While we stand there in silence, a small bus pulls up. Out climbs a large set Jewish man, but this is not a settler. We immediately recognize Yehuda Saul from Breaking The Silence, who has devoted the last 10 years to tell Israel and the world of the atrocities he and other soldiers have committed while serving in the occupied Palestinian territory. He has a group of internationals from different organizations with him, and starts to tell yet another story.

“In 2004 this man (Abed) came to farm his land, but found settlers planting vine ranks here. He told them it was his land, and they replied it had been given to them by God. With the laws the Israeli Civil Administration applies for Palestinians in these cases, proving what is your land is like proving that you don’t have a sister. But Rabbis for Human Rights took the settlers to court. You know how long it lasted? Seven years. And for all those years, the settlers grew their grapes here. But Khaled actually won.

And in 2011, for the first time in all of the West Bank, the settler’s grapevines were uprooted for a Palestinian to take back his land. That’s when the settlers slashed the tires of your car, right, Abbed? While the army was watching?” Abbed nods. “He lost 7 harvests. Then he had two good ones. And then this happens”.

The other internationals are as baffled as we are, but Yehuda, Abbed and Khaled has seen it too many times. They just shrug. How long does it take to live under these conditions to just shrug off such injustice?

What remains of Khaled's wheat harvest. Photo EAPPI/H. Tyssen.

What remains of Khaled’s wheat harvest. Photo EAPPI/H. Tyssen.

Khaled was shot by a settler. Settlers took his land for 7 years. Now they have torched his livelihood to the ground, and there is absolutely nothing we can do. We express our sympathies, and they feel so hollow. We shake his hand and he smiles back at us while we all walk away; him back to his family of fourteen, us to write our report.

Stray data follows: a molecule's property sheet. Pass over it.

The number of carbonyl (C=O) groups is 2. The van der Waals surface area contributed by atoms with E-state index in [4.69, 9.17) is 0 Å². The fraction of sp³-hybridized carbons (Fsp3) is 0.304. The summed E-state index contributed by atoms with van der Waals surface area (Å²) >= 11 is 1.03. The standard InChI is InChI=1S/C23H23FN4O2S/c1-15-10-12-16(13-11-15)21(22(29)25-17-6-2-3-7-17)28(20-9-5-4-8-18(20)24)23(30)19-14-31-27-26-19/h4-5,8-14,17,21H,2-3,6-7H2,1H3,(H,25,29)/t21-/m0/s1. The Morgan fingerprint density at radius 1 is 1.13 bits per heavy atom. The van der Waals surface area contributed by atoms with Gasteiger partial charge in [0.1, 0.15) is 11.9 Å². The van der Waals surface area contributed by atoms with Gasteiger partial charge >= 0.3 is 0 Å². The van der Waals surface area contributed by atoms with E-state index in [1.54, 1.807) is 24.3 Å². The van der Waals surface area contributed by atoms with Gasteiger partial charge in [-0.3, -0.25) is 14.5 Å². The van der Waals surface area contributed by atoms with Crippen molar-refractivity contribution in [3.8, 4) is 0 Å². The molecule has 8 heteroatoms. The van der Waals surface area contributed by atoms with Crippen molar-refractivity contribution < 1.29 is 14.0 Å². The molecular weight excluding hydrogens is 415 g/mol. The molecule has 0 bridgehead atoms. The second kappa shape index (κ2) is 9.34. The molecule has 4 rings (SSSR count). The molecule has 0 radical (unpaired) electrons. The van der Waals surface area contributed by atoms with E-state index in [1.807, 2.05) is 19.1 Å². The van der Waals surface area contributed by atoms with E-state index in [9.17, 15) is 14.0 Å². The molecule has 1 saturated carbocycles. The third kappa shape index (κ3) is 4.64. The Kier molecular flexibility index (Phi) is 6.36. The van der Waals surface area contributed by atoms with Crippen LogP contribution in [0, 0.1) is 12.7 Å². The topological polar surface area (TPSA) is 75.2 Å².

As we get in the car I feel more than a solitary tear pressing.  There is no way I, who am going back home in three months, am going to cry while Khaled walks away so proudly, carrying all his tribulations on his shoulders.

The blog The tribulations of Khaled al Najar first appeared on Lille Ville Vestbredden, a blog of EAPPI Norway.

The Story of Shuhada Street

This is part 1 in a 3-part series on the closure of Shuhada street and its impact on the community of Hebron.

by Sarah, Hebron team

Nov 2013 Shuhada Street 2 Hebron S. Robinson

Walking down Shuhada street is undeniably eery and feels as if walking in a ghost town. Photo EAPPI/S. Robinson.

Shuhada Street; most cities have one: the street that embodies the values of the community. The street where people meet and tourists visit. The street that breathes with activity and life. The street that symbolises all that it good and all that is bad in a city. New York has 5th Avenue, London has Oxford Street, Johannesburg has Bree Street, Paris has the Champs-Elysees, and Hebron has Shuhada Street. Or rather, Hebron had Shuhada Street.

Shuhada Street rests in the soul of the old city of Hebron. For centuries it was the commercial and social heart of this historic city. Shop keepers lived above their stores so life on the street was not limited to trading hours. The main fruit and vegetable market operated on Shuhada Street and the access to side roads and slip paths originated from this street. It was a bustling and busy road full of activity and life for both Palestinians and Israelis.

Then, in 1994, after the massacre at the Ibrahimi Mosque where a Jewish settler named Baruch Goldstein killed 29 Palestinian worshipers, the street was closed to Palestinian vehicles. When the second Intifada erupted six years later, the street was shut down completely. Shops were closed, people evicted, and Palestinian access banned in the name of security. Today, almost 20 years later, Shuhada Street is a shell of its former self.

This once exciting and elegant stretch of Hebron is now a ghost town. Palestinians have access to approximately 100m of the street. Israelis have access to the entire street. Palestinians that still live on Shuhada Street are forbidden to use their front doors. Instead they are forced to find alternative routes to their homes through the back of the buildings and over roofs.

According to B’tselem:

“As a result of these severe restrictions, 304 shops and warehouses along Shuhada Street closed down, and Palestinian municipal and governmental offices that had been on the street were relocated to Area H1. Israel also took control of the central bus station that had been on the street, turning it into an army base.”

The significance of Shuhada Street extends to both Palestinians and Israelis. There are three Israeli settlements on or near the street; Beit Hadassah, Beit Romano, and Avraham Avinu. These residents have full vehicular and pedestrian access to Shuhada Street. Several military checkpoints dot the road, all equipped with heavily armed soldiers. It is because of these settlers and their prioritised protection that Palestinians are barred.